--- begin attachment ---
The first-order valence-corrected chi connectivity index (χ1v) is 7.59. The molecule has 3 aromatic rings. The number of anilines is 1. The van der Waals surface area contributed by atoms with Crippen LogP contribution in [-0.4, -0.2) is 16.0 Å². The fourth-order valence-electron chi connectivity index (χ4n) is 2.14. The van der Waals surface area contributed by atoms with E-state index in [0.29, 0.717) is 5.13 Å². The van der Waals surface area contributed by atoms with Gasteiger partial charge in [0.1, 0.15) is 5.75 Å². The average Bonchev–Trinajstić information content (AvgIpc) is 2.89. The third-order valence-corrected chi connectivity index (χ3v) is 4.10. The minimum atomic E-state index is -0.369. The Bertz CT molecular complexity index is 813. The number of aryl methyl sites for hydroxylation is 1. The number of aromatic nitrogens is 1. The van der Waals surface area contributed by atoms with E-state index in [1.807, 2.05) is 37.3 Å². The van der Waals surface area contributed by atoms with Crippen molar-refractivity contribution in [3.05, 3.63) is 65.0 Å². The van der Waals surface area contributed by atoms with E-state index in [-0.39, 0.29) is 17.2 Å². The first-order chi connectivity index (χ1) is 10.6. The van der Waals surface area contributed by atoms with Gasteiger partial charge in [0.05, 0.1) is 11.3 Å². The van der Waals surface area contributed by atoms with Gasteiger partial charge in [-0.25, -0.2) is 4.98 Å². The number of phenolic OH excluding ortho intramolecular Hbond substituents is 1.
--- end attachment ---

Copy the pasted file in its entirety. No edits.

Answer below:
The first-order valence-corrected chi connectivity index (χ1v) is 7.59. The molecule has 3 aromatic rings. The number of anilines is 1. The van der Waals surface area contributed by atoms with Crippen LogP contribution in [-0.4, -0.2) is 16.0 Å². The fourth-order valence-electron chi connectivity index (χ4n) is 2.14. The van der Waals surface area contributed by atoms with E-state index in [0.29, 0.717) is 5.13 Å². The van der Waals surface area contributed by atoms with Gasteiger partial charge in [0.1, 0.15) is 5.75 Å². The average Bonchev–Trinajstić information content (AvgIpc) is 2.89. The third-order valence-corrected chi connectivity index (χ3v) is 4.10. The minimum atomic E-state index is -0.369. The Bertz CT molecular complexity index is 813. The number of aryl methyl sites for hydroxylation is 1. The number of aromatic nitrogens is 1. The van der Waals surface area contributed by atoms with E-state index in [1.807, 2.05) is 37.3 Å². The van der Waals surface area contributed by atoms with Crippen molar-refractivity contribution in [3.05, 3.63) is 65.0 Å². The van der Waals surface area contributed by atoms with E-state index in [-0.39, 0.29) is 17.2 Å². The first-order chi connectivity index (χ1) is 10.6. The van der Waals surface area contributed by atoms with Gasteiger partial charge in [0.05, 0.1) is 11.3 Å². The van der Waals surface area contributed by atoms with Gasteiger partial charge in [-0.25, -0.2) is 4.98 Å². The number of phenolic OH excluding ortho intramolecular Hbond substituents is 1.